Internationalisation appears to be good for the economy. Let’s increase its quality.
The Dutch economy benefits from the internationalisation of higher education. At least, that is what is presented as one of the careful conclusions of the report by the CPB Netherlands Bureau for Economic Policy Analysis, recently published on the request of the State Secretary for Education. The report examines whether the internationalisation of Dutch higher education is indeed as beneficial for the Dutch economy as we all expect.
Two discussions: revenue and quality
The report is part of a larger discussion. A letter previously sent to parliament by the ministry in a way provides a good summary of what the discussion is all about. Basically, the discussion has two themes: financial issues and quality issues.
In 2010, a majority in parliament asked for an inventory of the added value provided by international students to the Netherlands. In 2011, the discussion was further deepened by the observation of the imbalance between the number of Dutch students graduating abroad and the number of international students coming to the Netherlands.
These two developments led to a discussion about quality: how can we raise the quality of internationalisation as a whole so that it benefits the Netherlands in general?
The CPB report found that current internationalisation activities probably contribute positively to the Dutch economy in general. It is interesting to look at the effects that supposedly led to this conclusion:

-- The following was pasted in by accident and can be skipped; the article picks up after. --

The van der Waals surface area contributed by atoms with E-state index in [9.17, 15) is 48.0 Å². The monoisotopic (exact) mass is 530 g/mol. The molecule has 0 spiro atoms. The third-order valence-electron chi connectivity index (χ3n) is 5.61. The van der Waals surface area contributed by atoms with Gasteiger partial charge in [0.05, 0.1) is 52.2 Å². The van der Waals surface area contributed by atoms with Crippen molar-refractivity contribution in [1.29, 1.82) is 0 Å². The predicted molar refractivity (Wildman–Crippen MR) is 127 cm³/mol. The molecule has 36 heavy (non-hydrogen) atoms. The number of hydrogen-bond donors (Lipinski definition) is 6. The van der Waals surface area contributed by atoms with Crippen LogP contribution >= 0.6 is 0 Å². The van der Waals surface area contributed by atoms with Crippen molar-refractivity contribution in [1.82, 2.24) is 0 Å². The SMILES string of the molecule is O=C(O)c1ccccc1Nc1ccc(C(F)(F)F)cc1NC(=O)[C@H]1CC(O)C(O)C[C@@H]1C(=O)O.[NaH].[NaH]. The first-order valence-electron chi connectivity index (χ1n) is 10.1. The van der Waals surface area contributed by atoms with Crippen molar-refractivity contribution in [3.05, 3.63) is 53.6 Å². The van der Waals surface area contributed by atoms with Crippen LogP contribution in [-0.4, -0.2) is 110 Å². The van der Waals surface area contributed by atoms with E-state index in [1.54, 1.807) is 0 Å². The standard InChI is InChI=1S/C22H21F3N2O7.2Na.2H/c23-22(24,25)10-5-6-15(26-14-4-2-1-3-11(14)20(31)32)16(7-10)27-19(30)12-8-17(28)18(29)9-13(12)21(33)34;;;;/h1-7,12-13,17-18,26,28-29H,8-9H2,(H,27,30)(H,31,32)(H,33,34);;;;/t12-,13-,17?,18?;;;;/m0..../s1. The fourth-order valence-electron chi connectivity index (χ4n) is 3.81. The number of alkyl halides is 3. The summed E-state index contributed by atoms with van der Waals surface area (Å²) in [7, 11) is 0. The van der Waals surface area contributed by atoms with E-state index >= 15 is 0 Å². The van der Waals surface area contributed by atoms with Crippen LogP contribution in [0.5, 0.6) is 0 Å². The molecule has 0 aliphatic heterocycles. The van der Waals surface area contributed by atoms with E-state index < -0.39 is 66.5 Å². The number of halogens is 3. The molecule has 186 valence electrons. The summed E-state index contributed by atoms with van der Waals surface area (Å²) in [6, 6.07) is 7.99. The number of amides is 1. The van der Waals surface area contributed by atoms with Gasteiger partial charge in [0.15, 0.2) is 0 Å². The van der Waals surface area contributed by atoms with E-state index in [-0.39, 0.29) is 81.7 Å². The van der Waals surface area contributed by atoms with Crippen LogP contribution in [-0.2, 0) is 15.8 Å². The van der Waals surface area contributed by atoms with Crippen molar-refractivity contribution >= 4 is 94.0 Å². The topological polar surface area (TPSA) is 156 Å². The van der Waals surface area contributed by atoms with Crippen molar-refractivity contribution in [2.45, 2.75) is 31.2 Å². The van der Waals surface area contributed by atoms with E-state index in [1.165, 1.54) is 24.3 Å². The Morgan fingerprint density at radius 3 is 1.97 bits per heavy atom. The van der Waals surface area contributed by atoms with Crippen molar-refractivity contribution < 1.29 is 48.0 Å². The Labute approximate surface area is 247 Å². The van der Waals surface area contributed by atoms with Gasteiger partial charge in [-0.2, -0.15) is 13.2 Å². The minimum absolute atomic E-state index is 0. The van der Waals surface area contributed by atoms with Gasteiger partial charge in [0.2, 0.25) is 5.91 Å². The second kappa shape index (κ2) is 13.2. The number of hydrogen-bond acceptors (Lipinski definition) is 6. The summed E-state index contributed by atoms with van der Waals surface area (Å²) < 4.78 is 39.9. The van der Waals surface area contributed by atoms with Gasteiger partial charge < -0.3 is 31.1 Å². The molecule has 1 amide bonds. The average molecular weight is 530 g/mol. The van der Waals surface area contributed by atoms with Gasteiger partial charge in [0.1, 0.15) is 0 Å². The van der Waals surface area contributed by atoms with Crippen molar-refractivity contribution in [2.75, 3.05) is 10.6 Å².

- Students with more choices will be more successful in finding a study programme that matches their requirements. Institutions are seen as being more competitive, which will improve the quality of the education they supply.
- An international student population may lead to the development of intercultural and international competences and thereby to higher student-productivity.
- International students achieve better. There is evidence that they perform better than their Dutch peers in the same classroom. Dutch students might be stimulated by them.
The assumptions are interesting. Will competitiveness indeed increase quality? Is an international population a pathway to overall higher productivity? Do international students achieve better, and how can we measure that? The first question remains unanswered. As for the second one, CPB agrees that it may also be counterproductive and that language and cultural barriers may lead to a fallback in knowledge transfer.
Taking these assumptions into consideration, however, CPB concludes that, even though the number of incoming students is currently higher than the number of outgoing students, revenues are rising. They calculated that even with a small number (2.5%) of international students staying in the Netherlands, the effect is positive. The current probability of graduates staying is said to be 19%, which is substantial. But how do we determine the chances of a student staying after graduation? That is easier said and done. The study therefore seems to strengthen the argument for researching this aspect more thoroughly.